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iForest - Biogeosciences and Forestry
vol. 3, pp. 86-88
Copyright © 2010 by the Italian Society of Silviculture and Forest Ecology
doi: 10.3832/ifor0538-003

Collection: NFZ Summer School 2009 - Birmensdorf (Switzerland)
“Long-term ecosystem research: understanding the present to shape the future”
Guest Editors: Marcus Schaub (WSL, Switzerland)

Review Papers

Monitoring the effects of air pollution on forest condition in Europe: is crown defoliation an adequate indicator?

J. Johnson (1), M. Jacob (2)Corresponding author

Introduction 

Forest condition in Europe has been monitored for over twenty years under the International Co-operative Program on Assessment and Monitoring of Air Pollution Effects on Forests (ICP Forests), operating under the UNECE Convention on Long-range Transboundary Air Pollution (CLRTAP). The aims of the program are “to provide a periodic overview on the spatial and temporal variation of forest condition in relation to anthropogenic and natural stress factors (in particular air pollution)” and to gain a better understanding of the cause-effect relationships between the condition of forest ecosystems and these factors ([3]). One of the key aspects of a successful monitoring design is the selection of a suitable indicator. It is necessary that the indicator(s) chosen be measurable, have low natural variability, be appropriate to the scale of disturbance and be indicative of a potential cause ([26]). Since its inception, crown condition parameters (defoliation and discoloration) have been used as the main indicators of forest health within the ICP Forests program. Monitoring of crown condition takes place at two different intensity levels: a systematic large-scale monitoring network (Level 1) and an intensive monitoring program (Level II). The use of crown defoliation and discoloration as indicators has been subject to much criticism and a number of limitations have been highlighted with this approach ([14], [7]). In this paper, we describe the background to the current monitoring program and discuss the results of crown condition surveys as well as the adequacy of using crown condition as an indicator of air pollution.

Monitoring the effects of air pollution on forest condition in Europe 

At the time when the concern for air pollution peaked in the mid 1980s, some researchers claimed that the forest of Europe would die over large areas and within a few years (e.g., [23], [25]). The public media and partly the politicians adopted this view and there was a need for a rapid response ([20]). Crown defoliation and discoloration assessments provided a quick method of assessing whether forest die back was occurring across a wide area. However, at that time, a number of researchers disagreed with the mainstream thinking, i.e., they did not expect a severe decline to take place ([19], [15], [4], [5], [11]). If their view had been adopted at that time, another monitoring approach with more air-pollution specific and sensitive indicators might have been developed.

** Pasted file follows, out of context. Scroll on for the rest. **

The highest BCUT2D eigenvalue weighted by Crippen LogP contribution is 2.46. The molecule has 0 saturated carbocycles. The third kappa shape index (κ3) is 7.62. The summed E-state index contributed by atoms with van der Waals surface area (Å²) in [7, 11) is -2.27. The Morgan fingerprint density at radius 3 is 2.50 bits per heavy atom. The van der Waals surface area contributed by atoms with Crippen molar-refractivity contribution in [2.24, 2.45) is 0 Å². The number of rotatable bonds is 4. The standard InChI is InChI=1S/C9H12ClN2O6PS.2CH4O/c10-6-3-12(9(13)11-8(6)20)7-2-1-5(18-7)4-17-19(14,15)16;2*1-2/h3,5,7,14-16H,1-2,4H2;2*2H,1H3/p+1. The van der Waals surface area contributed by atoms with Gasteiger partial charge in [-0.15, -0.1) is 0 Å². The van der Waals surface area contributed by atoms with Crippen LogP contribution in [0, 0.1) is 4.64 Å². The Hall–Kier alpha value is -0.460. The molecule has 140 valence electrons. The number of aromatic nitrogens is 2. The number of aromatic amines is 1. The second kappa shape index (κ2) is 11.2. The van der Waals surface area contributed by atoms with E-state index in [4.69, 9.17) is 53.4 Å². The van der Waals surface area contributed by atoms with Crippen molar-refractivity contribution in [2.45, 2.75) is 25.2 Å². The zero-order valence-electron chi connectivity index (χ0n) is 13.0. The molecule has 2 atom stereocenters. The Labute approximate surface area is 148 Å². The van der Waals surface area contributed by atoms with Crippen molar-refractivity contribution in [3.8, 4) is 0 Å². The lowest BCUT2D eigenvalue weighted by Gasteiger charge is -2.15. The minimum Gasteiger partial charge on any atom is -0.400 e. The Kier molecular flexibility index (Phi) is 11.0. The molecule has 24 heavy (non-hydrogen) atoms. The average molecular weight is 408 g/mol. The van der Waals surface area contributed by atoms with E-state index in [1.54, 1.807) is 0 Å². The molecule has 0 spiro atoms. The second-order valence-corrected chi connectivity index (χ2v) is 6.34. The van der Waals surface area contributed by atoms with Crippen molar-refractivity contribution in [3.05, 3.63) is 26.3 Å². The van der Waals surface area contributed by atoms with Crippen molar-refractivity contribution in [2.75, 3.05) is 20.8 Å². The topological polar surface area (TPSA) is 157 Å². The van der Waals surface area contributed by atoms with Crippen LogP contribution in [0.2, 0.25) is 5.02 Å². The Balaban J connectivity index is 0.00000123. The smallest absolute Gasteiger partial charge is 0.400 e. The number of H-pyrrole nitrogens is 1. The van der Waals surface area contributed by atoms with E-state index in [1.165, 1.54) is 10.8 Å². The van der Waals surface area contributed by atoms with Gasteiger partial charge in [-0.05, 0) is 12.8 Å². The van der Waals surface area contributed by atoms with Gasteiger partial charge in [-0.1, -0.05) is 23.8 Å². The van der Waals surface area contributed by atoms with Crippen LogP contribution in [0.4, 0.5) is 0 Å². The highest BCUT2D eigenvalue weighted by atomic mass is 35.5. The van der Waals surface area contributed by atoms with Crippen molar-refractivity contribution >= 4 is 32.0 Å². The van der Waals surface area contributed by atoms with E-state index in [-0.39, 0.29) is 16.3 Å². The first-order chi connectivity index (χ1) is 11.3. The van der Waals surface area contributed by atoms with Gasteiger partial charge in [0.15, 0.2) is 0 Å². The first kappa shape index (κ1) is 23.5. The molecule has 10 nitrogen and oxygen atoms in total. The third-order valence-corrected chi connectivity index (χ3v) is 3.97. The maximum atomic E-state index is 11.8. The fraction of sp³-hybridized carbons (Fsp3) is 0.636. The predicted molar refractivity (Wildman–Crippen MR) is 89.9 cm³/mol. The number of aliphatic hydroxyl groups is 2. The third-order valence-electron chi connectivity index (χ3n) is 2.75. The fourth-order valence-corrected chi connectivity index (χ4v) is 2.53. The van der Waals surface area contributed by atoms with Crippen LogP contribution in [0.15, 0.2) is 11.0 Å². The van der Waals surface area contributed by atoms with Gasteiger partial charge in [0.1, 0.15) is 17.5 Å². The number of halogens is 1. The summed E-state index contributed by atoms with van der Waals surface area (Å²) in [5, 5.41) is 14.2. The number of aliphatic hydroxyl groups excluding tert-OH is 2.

Monitoring of forest condition over the years has been successful in disproving the “forest die-back” hypothesis. Little evidence has been found for a widespread effect of air pollution on tree health in European forests ([24]). Instead, climate conditions seem to have a major effect on crown condition and tree growth ([16], [22]). Foliar injury and mortality is found to occur in specific areas, e.g., Czech Republic and Eastern Germany, and may be attributed to high concentrations of sulphur dioxide in combination with other stresses (e.g., climate and insects - [16]).

Today, monitoring of crown condition to assess the effects of air pollution on forests continues under the ICP Forests programs at approximately 6000 plots in the Level I network and more than 800 Level II plots ([10]). The aim of the Level II network is to determine whether a number of proposed cause-effect relationships between air pollution and forest condition are occurring. These relationships include on the one hand the direct effects of air pollutants, such as sulphur dioxide (SO2), nitrogen oxides (NOx) and tropospheric ozone (O3), on leaf stomata, and on the other hand the indirect effects on forest condition, i.e., soil acidification due to sulphur (S) and soil eutrophication by nitrogen (N) deposition. At selected intensive sites, a number of parameters including soil solution and chemistry as well as foliar chemistry are sampled to provide an indication of the “chemical” forest condition, which in turn may influence crown condition ([3]).

Limitations of crown condition as an indicator of forest condition 

The adequacy of the current monitoring design in achieving its aims has been subject to questions ([7]). In particular, a number of limitations associated with crown condition parameters have been highlighted ([7], [14]). Crown defoliation and discoloration are not specific to any direct or indirect influence of air pollutants. Instead, they integrate the effects of natural factors such as site conditions (e.g., soil), intrinsic factors (e.g., age, phenology), biotic stress (pests, fungi), and meteorological conditions, as well as air pollutants ([13], [2]). In addition, several relevant stress factors, which may affect defoliation are currently not included in the current monitoring program, these include forest management practices (e.g., thinning), mechanical hazards due to meteorological events (e.g., storm damage) as well as biotic stress (e.g., diseases and competition - [17]). Crown condition is also influenced by the history of the site and development processes, which are often unknown or unquantifiable ([1], [12]).